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avatar 7 Luke Landes

Savings and retirement doesn’t fit into the hierarchy, at least in this post, because I’m basing the categories on the Balance Money Formula, which puts savings in a separate category, away from “needs” and “wants.” But for a complete picture, I believe saving and investing fits on the second step of the hierarchy, Safety Needs. Savings provides financial security, and security is related to safety.

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avatar 8 Anonymous

I think power should go in level one, being warm is key to survival (shelter). I think phone service isn’t necessary. And having a personal mode of transportation is a luxury (same with entertainment and dining out).

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avatar 9 Anonymous

I like the way this is broken down in general. I think a lot of people need to break down wants versus needs a lot better than they already do.

One question :
Entertainment is in level 3 but then level 5 has several items I consider to be sub-sets of entertainment like TV, hobbies and travel. How does the entertainment item in level 3 differ from those items in level 5?

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avatar 10 Anonymous

I think this is a really interesting idea. Our budget differs slightly because our financial planner had us think about what do we need to be able to effectively work our jobs. So of course we need food, shelter, etc, but we also need to prioritize transportation to work, work clothes, and whatever else we need to complete our job. Of course you can’t go crazy on any of those work-related expenses, but it did get us thinking about how we need to keep our jobs so we would then have money to budget!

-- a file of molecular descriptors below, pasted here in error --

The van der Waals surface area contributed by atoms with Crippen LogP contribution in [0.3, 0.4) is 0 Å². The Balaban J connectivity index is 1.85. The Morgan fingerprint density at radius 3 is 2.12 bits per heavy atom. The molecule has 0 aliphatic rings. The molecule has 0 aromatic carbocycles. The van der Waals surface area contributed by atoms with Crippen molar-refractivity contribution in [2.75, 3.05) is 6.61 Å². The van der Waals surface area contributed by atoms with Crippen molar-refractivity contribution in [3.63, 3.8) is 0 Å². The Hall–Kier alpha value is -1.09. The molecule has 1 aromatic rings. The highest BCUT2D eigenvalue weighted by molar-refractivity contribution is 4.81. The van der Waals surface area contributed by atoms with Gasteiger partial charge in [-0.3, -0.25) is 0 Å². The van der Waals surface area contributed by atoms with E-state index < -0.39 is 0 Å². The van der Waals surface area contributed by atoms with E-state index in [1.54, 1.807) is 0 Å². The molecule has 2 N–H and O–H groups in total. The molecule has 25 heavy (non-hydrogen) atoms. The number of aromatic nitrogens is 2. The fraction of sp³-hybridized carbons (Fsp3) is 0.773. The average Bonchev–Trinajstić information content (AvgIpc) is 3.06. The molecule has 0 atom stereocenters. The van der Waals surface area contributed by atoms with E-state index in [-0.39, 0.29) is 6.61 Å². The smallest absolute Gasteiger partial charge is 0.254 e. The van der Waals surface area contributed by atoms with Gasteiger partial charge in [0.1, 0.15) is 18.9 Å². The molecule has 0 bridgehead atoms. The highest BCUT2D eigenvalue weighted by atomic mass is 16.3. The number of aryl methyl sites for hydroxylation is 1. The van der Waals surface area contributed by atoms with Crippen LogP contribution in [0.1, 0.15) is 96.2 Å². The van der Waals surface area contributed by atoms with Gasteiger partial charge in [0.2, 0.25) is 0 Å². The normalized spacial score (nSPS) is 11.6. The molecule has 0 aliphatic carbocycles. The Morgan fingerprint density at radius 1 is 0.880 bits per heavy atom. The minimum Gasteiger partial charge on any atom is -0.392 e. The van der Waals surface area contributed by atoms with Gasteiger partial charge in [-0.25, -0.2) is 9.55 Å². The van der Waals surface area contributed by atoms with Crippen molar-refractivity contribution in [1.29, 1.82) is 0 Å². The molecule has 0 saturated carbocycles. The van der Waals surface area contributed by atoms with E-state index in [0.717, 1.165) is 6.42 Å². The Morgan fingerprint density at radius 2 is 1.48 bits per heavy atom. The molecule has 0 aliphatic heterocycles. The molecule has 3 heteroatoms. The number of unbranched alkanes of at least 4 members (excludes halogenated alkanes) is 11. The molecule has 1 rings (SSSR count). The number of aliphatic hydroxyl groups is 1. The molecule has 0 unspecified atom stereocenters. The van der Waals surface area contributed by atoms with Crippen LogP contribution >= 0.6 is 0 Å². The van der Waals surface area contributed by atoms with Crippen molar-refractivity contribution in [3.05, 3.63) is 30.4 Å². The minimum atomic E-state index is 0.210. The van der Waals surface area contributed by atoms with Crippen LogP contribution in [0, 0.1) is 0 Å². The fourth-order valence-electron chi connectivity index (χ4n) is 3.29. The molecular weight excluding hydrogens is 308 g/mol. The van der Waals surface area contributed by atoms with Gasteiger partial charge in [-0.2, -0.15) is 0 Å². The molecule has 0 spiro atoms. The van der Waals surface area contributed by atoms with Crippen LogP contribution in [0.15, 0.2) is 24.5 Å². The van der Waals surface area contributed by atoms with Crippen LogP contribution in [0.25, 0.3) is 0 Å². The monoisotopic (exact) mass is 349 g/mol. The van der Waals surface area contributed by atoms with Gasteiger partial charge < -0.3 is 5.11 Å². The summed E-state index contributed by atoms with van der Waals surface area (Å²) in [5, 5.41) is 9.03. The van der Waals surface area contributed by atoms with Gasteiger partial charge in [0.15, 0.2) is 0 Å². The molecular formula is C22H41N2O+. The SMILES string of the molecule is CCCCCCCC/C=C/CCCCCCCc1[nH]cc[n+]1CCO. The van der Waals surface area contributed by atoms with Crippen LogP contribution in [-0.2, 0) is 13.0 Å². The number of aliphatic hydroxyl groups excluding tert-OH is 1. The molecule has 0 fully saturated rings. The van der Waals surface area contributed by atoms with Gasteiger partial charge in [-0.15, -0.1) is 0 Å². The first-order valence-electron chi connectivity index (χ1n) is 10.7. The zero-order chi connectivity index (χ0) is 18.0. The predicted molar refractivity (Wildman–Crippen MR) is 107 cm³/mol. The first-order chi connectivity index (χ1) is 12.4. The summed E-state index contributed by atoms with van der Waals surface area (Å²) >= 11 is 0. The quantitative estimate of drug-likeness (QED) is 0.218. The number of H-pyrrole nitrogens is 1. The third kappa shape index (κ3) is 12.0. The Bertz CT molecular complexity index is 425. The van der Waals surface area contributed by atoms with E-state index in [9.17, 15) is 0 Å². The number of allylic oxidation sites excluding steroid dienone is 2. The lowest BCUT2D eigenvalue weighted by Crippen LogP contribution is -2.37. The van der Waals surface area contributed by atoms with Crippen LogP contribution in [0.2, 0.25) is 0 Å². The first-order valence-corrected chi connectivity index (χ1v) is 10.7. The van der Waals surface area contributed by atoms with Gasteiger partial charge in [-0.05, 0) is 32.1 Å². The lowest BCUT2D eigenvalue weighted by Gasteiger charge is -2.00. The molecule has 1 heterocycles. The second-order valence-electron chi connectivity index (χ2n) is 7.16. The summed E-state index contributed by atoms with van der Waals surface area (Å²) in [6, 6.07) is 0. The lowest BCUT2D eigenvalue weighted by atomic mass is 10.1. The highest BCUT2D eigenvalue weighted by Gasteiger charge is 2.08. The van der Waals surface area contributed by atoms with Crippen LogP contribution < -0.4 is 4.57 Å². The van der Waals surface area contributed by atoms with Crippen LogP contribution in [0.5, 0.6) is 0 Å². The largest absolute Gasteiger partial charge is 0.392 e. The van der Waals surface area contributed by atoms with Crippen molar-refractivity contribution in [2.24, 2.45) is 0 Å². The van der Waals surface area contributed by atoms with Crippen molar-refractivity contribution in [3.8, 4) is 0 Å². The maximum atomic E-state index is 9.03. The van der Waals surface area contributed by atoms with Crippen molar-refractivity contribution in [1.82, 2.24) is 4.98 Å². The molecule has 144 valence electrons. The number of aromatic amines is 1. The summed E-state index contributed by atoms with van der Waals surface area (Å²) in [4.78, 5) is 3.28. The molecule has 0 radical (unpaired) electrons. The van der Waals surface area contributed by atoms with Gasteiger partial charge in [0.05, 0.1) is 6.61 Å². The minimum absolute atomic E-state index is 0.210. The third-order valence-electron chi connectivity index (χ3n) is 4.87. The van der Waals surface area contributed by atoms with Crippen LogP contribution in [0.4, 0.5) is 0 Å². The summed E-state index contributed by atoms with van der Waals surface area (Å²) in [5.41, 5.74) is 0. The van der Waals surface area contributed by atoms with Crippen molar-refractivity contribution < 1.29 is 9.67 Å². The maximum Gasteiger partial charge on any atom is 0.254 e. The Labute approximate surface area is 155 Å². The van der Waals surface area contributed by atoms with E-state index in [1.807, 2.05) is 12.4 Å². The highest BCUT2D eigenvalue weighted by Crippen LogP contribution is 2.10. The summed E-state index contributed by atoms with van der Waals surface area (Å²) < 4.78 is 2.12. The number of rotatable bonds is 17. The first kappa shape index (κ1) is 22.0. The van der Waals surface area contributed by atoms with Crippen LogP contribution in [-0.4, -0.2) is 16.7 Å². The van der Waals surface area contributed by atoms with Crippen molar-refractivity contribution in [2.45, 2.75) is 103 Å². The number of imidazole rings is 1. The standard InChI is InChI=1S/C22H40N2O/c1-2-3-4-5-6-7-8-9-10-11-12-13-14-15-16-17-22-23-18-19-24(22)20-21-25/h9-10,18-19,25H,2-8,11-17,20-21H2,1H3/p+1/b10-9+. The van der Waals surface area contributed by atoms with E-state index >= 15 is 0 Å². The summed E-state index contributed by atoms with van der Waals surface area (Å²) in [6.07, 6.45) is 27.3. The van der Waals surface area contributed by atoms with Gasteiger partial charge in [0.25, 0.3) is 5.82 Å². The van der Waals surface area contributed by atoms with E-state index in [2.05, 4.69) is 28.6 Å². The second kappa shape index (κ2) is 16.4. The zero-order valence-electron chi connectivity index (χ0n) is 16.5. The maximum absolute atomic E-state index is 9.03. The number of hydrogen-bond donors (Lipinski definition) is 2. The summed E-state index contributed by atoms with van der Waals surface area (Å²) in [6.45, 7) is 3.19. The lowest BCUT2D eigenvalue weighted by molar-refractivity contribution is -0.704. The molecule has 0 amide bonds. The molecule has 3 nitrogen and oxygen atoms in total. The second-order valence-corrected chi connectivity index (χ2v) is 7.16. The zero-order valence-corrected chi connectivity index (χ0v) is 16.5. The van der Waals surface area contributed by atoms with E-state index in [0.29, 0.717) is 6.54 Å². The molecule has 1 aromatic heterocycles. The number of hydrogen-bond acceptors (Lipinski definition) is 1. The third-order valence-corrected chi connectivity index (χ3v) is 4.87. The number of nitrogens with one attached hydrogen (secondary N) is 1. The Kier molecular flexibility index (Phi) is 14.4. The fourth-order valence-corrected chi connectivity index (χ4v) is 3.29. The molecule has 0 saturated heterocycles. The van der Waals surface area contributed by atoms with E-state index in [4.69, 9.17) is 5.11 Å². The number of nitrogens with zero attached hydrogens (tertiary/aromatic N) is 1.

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avatar 11 Cejay

I agree with most of the levels except Level 3. I think the levels and entries may change depending upon how self confident and assured you are in yourself. But all in all, this was an interesting article and gives me something to thing about.

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avatar 12 qixx

As Ramit from another blog might say. Don’t just think, do. The principle here got me to rethink my budget and reorder the categories we use in our budget. I think the exact grouping is not the most important issue. Putting your budget categories into a priority list is the key point. Dave Ramsey tells people this all the time, If you ever don’t have enough to cover all you bills you must do this to decide who or what gets paid. Doing it before then might just help keep the bottom spending categories from taking money that puts you into a situation where you can’t pay everything. Great job Flexo.

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avatar 13 lynn

Your list is well organized.

I would consider shelter, food, basic clothing as needs, and everything else as wants. Even though safety issues are addressed in level 2 above, I feel they are under the shelter catagory.

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avatar 14 skylog

this is a good list flexo, but there are few i may have set differently. to me, power should be in level 1. my only other comment would be about “entertainment.” this is such a broad category, i just do not know how i feel about it. there are a couple of items listed in higher levels that could easily be with entertainment.

that said, great post! it is making me think.